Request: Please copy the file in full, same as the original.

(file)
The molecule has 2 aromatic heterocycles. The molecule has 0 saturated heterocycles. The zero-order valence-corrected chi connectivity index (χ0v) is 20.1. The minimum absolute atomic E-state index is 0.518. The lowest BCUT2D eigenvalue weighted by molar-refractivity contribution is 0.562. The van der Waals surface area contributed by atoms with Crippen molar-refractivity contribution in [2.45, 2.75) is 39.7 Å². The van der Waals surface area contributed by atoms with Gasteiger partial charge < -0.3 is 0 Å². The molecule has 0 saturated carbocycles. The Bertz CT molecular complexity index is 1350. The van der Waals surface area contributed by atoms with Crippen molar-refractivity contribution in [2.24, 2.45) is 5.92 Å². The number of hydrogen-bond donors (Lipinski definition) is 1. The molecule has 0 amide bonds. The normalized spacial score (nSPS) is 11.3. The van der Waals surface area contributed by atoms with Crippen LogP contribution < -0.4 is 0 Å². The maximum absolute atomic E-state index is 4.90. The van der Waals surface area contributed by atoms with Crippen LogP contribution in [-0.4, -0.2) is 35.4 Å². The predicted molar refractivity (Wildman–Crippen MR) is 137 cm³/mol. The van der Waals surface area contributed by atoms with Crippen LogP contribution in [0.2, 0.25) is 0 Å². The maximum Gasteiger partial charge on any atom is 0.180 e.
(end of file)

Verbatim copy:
The molecule has 2 aromatic heterocycles. The molecule has 0 saturated heterocycles. The zero-order valence-corrected chi connectivity index (χ0v) is 20.1. The minimum absolute atomic E-state index is 0.518. The lowest BCUT2D eigenvalue weighted by molar-refractivity contribution is 0.562. The van der Waals surface area contributed by atoms with Crippen molar-refractivity contribution in [2.45, 2.75) is 39.7 Å². The van der Waals surface area contributed by atoms with Gasteiger partial charge < -0.3 is 0 Å². The molecule has 0 saturated carbocycles. The Bertz CT molecular complexity index is 1350. The van der Waals surface area contributed by atoms with Crippen molar-refractivity contribution in [2.24, 2.45) is 5.92 Å². The number of hydrogen-bond donors (Lipinski definition) is 1. The molecule has 0 amide bonds. The normalized spacial score (nSPS) is 11.3. The van der Waals surface area contributed by atoms with Crippen LogP contribution < -0.4 is 0 Å². The maximum absolute atomic E-state index is 4.90. The van der Waals surface area contributed by atoms with Crippen LogP contribution in [-0.4, -0.2) is 35.4 Å². The predicted molar refractivity (Wildman–Crippen MR) is 137 cm³/mol. The van der Waals surface area contributed by atoms with Crippen LogP contribution in [0.2, 0.25) is 0 Å². The maximum Gasteiger partial charge on any atom is 0.180 e.